The immune system has evolved primarily for defence against pathogens using innate and adaptive immunity. However, inappropriate activation of the immune response can lead to autoimmunity and destruction of the body's own tissues. Thus, a major theme of Immunology is to understand the delicate balance which allows the immune system to generate effective responses against infection and tumours, but which also maintains homeostasis. There have been major advances in this area leading to novel and exciting therapies. The course covers both basic and clinically applied Immunology, aiming to give the student an understanding of the entire immune system under physiological and pathological conditions. Its applications to infectious disease, vaccination, transplantation and the immunopathogenesis of autoimmune and inflammatory diseases such as asthma, rheumatoid arthritis and inflammatory bowel disease will be a focus of the course, with the aim of explaining how such knowledge can be translated to improve patient care. The course will comprise seminars/tutorials and practical applications taught and supervised by both clinical and non-clinical members of staff.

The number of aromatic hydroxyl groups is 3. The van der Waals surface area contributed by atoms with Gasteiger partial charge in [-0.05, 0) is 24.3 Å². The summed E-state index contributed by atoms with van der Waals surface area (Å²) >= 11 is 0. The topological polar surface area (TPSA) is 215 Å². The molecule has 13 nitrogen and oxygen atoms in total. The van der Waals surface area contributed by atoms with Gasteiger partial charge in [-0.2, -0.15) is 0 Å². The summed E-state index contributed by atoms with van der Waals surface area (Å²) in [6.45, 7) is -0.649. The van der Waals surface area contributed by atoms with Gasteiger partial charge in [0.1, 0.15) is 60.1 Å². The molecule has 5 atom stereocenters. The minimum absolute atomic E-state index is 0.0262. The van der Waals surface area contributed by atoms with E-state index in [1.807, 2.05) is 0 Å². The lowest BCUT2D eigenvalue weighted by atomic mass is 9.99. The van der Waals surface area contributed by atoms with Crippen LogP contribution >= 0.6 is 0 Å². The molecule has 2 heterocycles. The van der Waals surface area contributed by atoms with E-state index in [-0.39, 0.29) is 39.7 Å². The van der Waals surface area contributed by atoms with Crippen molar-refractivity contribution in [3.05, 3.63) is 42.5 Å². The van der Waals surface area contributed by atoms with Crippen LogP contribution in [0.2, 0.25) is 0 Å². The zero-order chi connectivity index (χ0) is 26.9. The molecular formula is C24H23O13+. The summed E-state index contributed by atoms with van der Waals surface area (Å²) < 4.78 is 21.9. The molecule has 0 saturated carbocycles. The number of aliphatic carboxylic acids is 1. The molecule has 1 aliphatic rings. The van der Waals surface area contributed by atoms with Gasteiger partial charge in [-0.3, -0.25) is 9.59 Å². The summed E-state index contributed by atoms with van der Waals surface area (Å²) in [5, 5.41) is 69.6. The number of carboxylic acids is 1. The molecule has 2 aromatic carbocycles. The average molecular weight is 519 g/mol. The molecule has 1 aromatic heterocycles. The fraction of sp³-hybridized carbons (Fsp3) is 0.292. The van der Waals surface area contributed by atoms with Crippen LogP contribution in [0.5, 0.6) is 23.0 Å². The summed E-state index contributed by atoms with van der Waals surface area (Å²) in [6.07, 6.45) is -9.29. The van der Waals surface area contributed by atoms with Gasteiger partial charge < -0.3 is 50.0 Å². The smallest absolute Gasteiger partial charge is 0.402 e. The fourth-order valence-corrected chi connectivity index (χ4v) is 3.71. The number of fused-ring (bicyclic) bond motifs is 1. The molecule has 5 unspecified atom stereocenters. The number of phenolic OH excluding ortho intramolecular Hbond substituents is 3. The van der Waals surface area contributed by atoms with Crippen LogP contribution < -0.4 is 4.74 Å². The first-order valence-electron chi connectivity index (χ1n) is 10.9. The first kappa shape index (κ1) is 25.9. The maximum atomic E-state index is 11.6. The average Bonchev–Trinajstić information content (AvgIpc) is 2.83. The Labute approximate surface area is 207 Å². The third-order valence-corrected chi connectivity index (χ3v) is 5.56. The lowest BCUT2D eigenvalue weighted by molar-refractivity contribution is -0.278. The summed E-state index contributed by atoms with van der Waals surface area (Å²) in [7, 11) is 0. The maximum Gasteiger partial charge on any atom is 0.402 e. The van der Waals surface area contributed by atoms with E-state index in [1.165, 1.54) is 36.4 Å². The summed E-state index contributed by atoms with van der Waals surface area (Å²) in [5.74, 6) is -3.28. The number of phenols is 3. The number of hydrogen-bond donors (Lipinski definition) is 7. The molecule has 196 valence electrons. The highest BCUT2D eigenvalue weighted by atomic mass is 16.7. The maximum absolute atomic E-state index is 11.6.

Number of students: maximum of 10 and a minimum of 4.


Industrial Placement (GSK) - Respiratory Pharmacology

Prof Tom Evans